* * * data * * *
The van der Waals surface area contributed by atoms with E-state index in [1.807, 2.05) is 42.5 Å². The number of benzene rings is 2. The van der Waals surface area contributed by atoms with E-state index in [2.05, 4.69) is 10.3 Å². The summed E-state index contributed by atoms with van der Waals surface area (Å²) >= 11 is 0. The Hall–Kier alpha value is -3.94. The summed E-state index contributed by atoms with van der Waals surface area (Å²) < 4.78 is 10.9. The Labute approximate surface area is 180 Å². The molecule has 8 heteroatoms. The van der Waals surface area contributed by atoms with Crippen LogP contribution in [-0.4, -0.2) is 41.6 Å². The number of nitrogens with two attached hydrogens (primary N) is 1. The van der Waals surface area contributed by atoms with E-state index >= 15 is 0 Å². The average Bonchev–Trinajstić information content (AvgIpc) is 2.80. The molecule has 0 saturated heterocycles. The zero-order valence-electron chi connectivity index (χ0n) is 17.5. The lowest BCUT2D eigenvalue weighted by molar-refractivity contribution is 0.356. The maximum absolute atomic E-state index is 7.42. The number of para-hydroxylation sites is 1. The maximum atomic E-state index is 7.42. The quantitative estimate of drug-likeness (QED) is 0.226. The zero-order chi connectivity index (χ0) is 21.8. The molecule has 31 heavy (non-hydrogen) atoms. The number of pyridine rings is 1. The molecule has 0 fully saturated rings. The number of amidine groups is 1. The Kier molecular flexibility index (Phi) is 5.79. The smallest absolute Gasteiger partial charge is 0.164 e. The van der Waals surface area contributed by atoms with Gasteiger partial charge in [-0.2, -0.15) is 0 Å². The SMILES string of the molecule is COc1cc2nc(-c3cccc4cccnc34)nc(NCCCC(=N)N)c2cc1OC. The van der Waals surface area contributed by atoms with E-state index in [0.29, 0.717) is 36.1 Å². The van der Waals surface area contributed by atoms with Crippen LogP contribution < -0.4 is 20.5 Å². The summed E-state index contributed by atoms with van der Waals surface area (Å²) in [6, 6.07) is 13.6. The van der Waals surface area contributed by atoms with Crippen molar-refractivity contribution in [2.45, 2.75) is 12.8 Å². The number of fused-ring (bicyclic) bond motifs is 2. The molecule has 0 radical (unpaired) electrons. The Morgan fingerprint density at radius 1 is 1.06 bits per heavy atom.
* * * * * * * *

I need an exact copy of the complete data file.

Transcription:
The van der Waals surface area contributed by atoms with E-state index in [1.807, 2.05) is 42.5 Å². The number of benzene rings is 2. The van der Waals surface area contributed by atoms with E-state index in [2.05, 4.69) is 10.3 Å². The summed E-state index contributed by atoms with van der Waals surface area (Å²) >= 11 is 0. The Hall–Kier alpha value is -3.94. The summed E-state index contributed by atoms with van der Waals surface area (Å²) < 4.78 is 10.9. The Labute approximate surface area is 180 Å². The molecule has 8 heteroatoms. The van der Waals surface area contributed by atoms with Crippen LogP contribution in [-0.4, -0.2) is 41.6 Å². The number of nitrogens with two attached hydrogens (primary N) is 1. The van der Waals surface area contributed by atoms with E-state index >= 15 is 0 Å². The average Bonchev–Trinajstić information content (AvgIpc) is 2.80. The molecule has 0 saturated heterocycles. The zero-order valence-electron chi connectivity index (χ0n) is 17.5. The lowest BCUT2D eigenvalue weighted by molar-refractivity contribution is 0.356. The maximum absolute atomic E-state index is 7.42. The number of para-hydroxylation sites is 1. The maximum atomic E-state index is 7.42. The quantitative estimate of drug-likeness (QED) is 0.226. The zero-order chi connectivity index (χ0) is 21.8. The molecule has 31 heavy (non-hydrogen) atoms. The number of pyridine rings is 1. The molecule has 0 fully saturated rings. The number of amidine groups is 1. The Kier molecular flexibility index (Phi) is 5.79. The smallest absolute Gasteiger partial charge is 0.164 e. The van der Waals surface area contributed by atoms with Gasteiger partial charge in [-0.2, -0.15) is 0 Å². The SMILES string of the molecule is COc1cc2nc(-c3cccc4cccnc34)nc(NCCCC(=N)N)c2cc1OC. The van der Waals surface area contributed by atoms with E-state index in [0.29, 0.717) is 36.1 Å². The van der Waals surface area contributed by atoms with Crippen LogP contribution < -0.4 is 20.5 Å². The summed E-state index contributed by atoms with van der Waals surface area (Å²) in [6, 6.07) is 13.6. The van der Waals surface area contributed by atoms with Crippen molar-refractivity contribution in [2.45, 2.75) is 12.8 Å². The number of fused-ring (bicyclic) bond motifs is 2. The molecule has 0 radical (unpaired) electrons. The Morgan fingerprint density at radius 1 is 1.06 bits per heavy atom.